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 2009-2010 E.J. Wylie Traveling Fellowship Report

Todd R. Vogel, MD, MPH
UMDNJ-Robert Wood Johnson Medical School
New Brunswick, New Jersey

Background

It is with great appreciation that I have the privilege to report to the Lifeline Programs of the American Vascular Association for the tremendous educational opportunity of receiving the E.J. Wylie Traveling Fellowship.

As the landscape of vascular surgery changes dramatically with the advent of new technology, this also demands the evaluation of these technologies from a global outcomes perspective which will be germane for the future of vascular surgery.  The objectives of my proposal were to visit centers of excellence not only in novel endovascular techniques, but institutions with acclaimed outcomes research centers. 

I utilized the opportunity of the Lifeline Programs of the American Vascular Association to expand my knowledge in both of these realms of vascular surgery.  With the opportunity I wished to expand my current outcomes knowledge and further my understanding of quality initiatives within our field and learn of new techniques and methodologies for outcomes research.  In conjunction with this, I wished to gain an insight into the latest technology for the treatment of abdominal aortic aneurysms with the implementation of fenestrated and branched graft technology.

The Cleveland Clinic, Ohio.

To begin my experience I wished to visit an institution renowned for the implementation and development of new aortic graft technology.  For this experience, I was able to plan an observership of Dr. Roy Greenberg performing fenestrated stent grafts. 

Through the hospitality and generosity of the Cleveland clinic I was able to observe many cases and spend time with Dr. Greenberg which afforded me an understanding of the principals of fenestrated technology.  As well, I had the opportunity to observe Dr. Matt Eagleton and other faculty in the clinic, on rounds, and in the OR.  Furthermore, I was able to gain an understanding into the planning of these grafts.

Beyond the clinical scope, I met with several investigators at the Outcomes Research Consortium at the Cleveland Clinic.  There I was able to spend time with several researchers where there they are using complex Hospital Data Evaluation and Computer Interface as well as performing studies utilizing the NSQIP Evaluation (National Surgical Quality Improvement Program).

The University of California, San Francisco (UCSF).

It was with great pleasure that I was able to meet with the faculty at UCSF regarding advanced endovascular techniques and the use of branched devices for the management of aortic aneurysms.  Through the generosity of Dr. Tim Chutter, I was able to observe the implantation of branched devices and have a deeper understanding of the use of branched technology as compared to fenestrated technology.  As well, I spent time with Drs. Michael Conte and Linda Reilly which provided insight regarding trial creation for claudication and patient planning of branched devices.

With regard to the outcomes, I had the opportunity to meet with Dr. Andrew Auerbach and further understand the AHRQ-funded Multicenter Hospitalist Study.  Dr. Auerbach is currently the principal investigator for studies examining associations between surgical volume, care quality, and patient outcomes.  From this experience I was able to further gain insight into the Quality Measure and Outcome Analysis, Regional Quality Marker Identification, Patient Safety Indicators, and Medical Effectiveness Research for diverse populations.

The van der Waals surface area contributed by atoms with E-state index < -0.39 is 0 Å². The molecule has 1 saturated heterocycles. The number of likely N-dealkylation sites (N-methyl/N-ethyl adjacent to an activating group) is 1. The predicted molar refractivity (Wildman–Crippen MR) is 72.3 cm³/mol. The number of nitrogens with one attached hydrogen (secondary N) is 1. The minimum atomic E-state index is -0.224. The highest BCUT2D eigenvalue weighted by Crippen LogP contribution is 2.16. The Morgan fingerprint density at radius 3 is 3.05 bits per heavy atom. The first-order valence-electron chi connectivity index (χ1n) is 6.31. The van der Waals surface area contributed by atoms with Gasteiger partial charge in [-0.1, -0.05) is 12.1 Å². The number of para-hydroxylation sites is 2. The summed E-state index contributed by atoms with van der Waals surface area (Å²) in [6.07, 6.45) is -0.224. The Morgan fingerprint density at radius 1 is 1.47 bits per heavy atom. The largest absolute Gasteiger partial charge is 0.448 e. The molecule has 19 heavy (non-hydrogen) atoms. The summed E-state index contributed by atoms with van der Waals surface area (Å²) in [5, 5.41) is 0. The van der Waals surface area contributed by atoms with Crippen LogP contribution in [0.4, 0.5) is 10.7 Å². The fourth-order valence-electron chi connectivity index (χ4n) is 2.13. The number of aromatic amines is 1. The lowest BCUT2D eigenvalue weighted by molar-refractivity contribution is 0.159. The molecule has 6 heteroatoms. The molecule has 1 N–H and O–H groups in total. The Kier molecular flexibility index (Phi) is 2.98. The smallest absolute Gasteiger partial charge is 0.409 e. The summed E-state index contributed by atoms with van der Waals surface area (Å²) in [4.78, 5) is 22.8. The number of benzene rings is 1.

The University of Washington, Seattle.

For this portion of my travel I had the phenomenal opportunity to spend quality time with Dr. Benjamin Starnes.  During my visit, Dr. Starnes performed several complex aortic Endografts.  Dr. Starnes also spent a large portion of his time teaching me the planning of complex fenestrations.  His generosity and hospitality were incredible. 

While at UW I had the opportunity to meet with Dr. David Flum.  This time was to further evaluate the creation of a multidisciplinary research center established by the Department of Surgery.  As well, I was able to learn more regarding SCOAP (the Surgical Clinical Outcomes Assessment Program).  SCOAP's goal is to improve quality by reducing variation in process of care and outcomes at every hospital in the region.  At more than 50 hospitals in Washington State, SCOAP is a community of clinicians working to build a safer, higher quality, and more cost effective surgical healthcare system.  As well, SCOAP is utilizing complex informatics for the assistance of improving outcomes via data interface and collection.

Australia

This portion of the Wylie fellowship was focused at understanding the healthcare delivery in another country, to understand different methodologies for collection of data, and to further my understanding of population linked data sets.

To achieve this goal I had the opportunity to spend time with several outcomes researchers at the School of Population Health at The University of Western Australia.  While there I met with Dr. Tom Briffa from the School of Population Health who is currently utilizing longitudinal person-based linked hospital and mortality data sets which are in Western Australia.  This study determined population trends in the prevalence of coronary heart disease (CHD) and the proportion of major CHD events that occur in this population.  Dr. Briffa has performed population based studies utilizing longitudinal person-based event-linked files of CHD extracted from State Hospital Morbidity Data and Death Registry.  Further discussions were held with faculty regarding cost-effectiveness of procedures and management, cost effectiveness of resource allocation, quality-adjusted life year analysis, knowledge translation, and further insight into data linkage systems.